Monday, January 20, 2020

A Long Time Ago, for More than a Century

A long time ago my Doyle ancestors were coal miners.  The date of the earliest known coal miner is more than two centuries ago, beginning in ~1812, though earlier historical records could indicate a different date.  Our line of coal miners ended more than 80 years ago, in 1934. 

William Doyle was a coal miner, a pitman.  He was born about 1802, probably in Northumberland, England.  I have no records that tell me when he began working in a mine but at that time, with no child labor laws, it was common for boys to begin in the mines before the age of ten.  Let's say 1812 is my first known coal miner.

William's son, Andrew Doyle, was a coal miner.  Andrew was born in 1836 in Northumberland, England, two years before his father's death.  I do not know when his mining career began but both the 1880 and the 1900 U.S. Census give his occupation as miner.

Andrew's son, William Doyle, was a coal miner.  William was born in 1863 in Northumberland, England.  Again, I don't know when he began mining.  He immigrated to the U.S. with his parents after the 1870 U.S. census and before England's 1871 census.  The 1880 census, his first in the U.S.,  tells me that at age 17 he was mining and the 1900 census indicates the same.  By 1910 he'd become a farmer.

#7 Mine - Inside - Stoneboro Pa.
Gust Doyle is at center back
William's son, Gust Doyle, was a coal miner.  Gust was born in 1888 in Pennsylvania.  He never claimed mining as his profession but, rather, farming.  Yet he worked in #7 Mine, as evidenced by the photo at right and his daughter's information.  With his father and his son, he dug a mine on the farm property he owned.  His daughter Tressa wrote, "Dad and Pap [William] worked in the mines.  This was the main source of income." 

Gust's son, Lee Doyle, my father, was a coal miner.  His mining experience was not in the commercial mines but he helped dig the 35-foot shaft in the pasture of his father's property where he dug the coal by hand and hauled it to the surface using a hand-built tipple, hoist, and cars or buckets.  A year after his father's death in 1933, he left the farm and the coal mine behind. 

I have five known generations of coal miners in my family who mined beginning a long time ago from ~1812 until 1934, for more than a century.  That's 122 years.  How many tons of coal did they mine?  How many families and businesses did the coal warm?  How many mouths did they feed because of this dirty, hard labor? 

Thinking over the lives of these five men I see a gradual progression from coal miner to other forms of work. 
  • The first William died at the age of 38 having never left the mines.  
  • Andrew owned a small grocery store in addition to mining.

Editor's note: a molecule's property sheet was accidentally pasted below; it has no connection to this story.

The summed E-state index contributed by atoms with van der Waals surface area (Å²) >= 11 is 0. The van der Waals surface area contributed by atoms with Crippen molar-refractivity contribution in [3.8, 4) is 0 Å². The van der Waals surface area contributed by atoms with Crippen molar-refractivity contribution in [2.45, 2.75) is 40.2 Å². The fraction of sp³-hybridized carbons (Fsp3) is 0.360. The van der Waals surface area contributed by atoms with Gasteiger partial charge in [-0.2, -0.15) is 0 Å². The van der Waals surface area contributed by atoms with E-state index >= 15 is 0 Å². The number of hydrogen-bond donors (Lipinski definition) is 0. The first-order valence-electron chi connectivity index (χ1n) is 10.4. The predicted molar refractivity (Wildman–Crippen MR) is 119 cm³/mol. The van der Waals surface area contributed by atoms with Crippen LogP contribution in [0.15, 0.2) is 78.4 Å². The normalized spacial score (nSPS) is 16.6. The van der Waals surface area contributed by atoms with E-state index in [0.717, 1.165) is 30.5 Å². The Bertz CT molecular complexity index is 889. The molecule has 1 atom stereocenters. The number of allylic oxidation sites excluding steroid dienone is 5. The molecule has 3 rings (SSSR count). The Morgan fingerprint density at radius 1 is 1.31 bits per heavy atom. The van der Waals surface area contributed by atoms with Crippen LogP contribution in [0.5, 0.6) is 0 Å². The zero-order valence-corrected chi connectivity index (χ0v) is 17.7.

• William mined for several decades but added farming to his work until he left the mine and depended on farming for a living.  
  • Gust mined and farmed until he could leave mining behind.  
  • My father Lee was a farm boy whose father and grandfather needed his help mining coal.  He quit both mining and farming, though he traded those labor-intensive jobs for a different kind of labor-intensive job in a steel mill.

I'm grateful for these forefathers who worked so hard to provide for their families and for my own family of birth.  I'm also grateful they were able to gradually leave mining and move to other occupations, grateful it was a long time ago that there were miners in our family.

There are several British coal mining groups on Facebook.  There is a camaraderie among the men who post that one rarely sees in current life.  So many of them talk about the good times in the mines.  As a lover of light I have a hard time imagining giving up the daytime hours and the sunshine.  Yet I admire them for going into the mines and doing the hard and dangerous work they do. 

This post was written for Amy Johnson Crow's 2020 version of 52 Ancestors.  The post topic was "Long Line."


Copyright ©2020, Nancy Messier.  All Rights Reserved. 
Do not copy or use any content from this blog without written permission from the owner. 



  1. I have found coal miners in my collateral lines, but none very close. Most stories I read about coal miners and their families are sad due to health issues stemming from their work. I'm glad to know there were "fun times" too.

    1. Hi, Wendy. In recent years it seems that people know what's causing the ill health of coal miners, at least as far as lung problems go, but two centuries ago I'm not sure how much they understood other than working in the mines caused it. And I think there were a lot more fatal accidents in mines earlier than now. So sad.

  2. In the line of coal mining have you seen the movie How Green Was My Valley? It really shows the struggles they had. I highly recommend it if you have not seen it.

    1. Yes, I've seen "How Green Was My Valley" several times and read the book at least twice. I thought both were excellent. Thanks for mentioning the book, QuiltGranma.

  3. How wonderful to have that photo! I enjoyed reading your blog.

    1. Thank you, Ellie. I wish I had the original photo but I have only the scanned image, but grateful that my aunt shared the image with me.


I appreciate your comments and look forward to reading what you have to say. Thanks for stopping by.

Related Posts Plugin for WordPress, Blogger...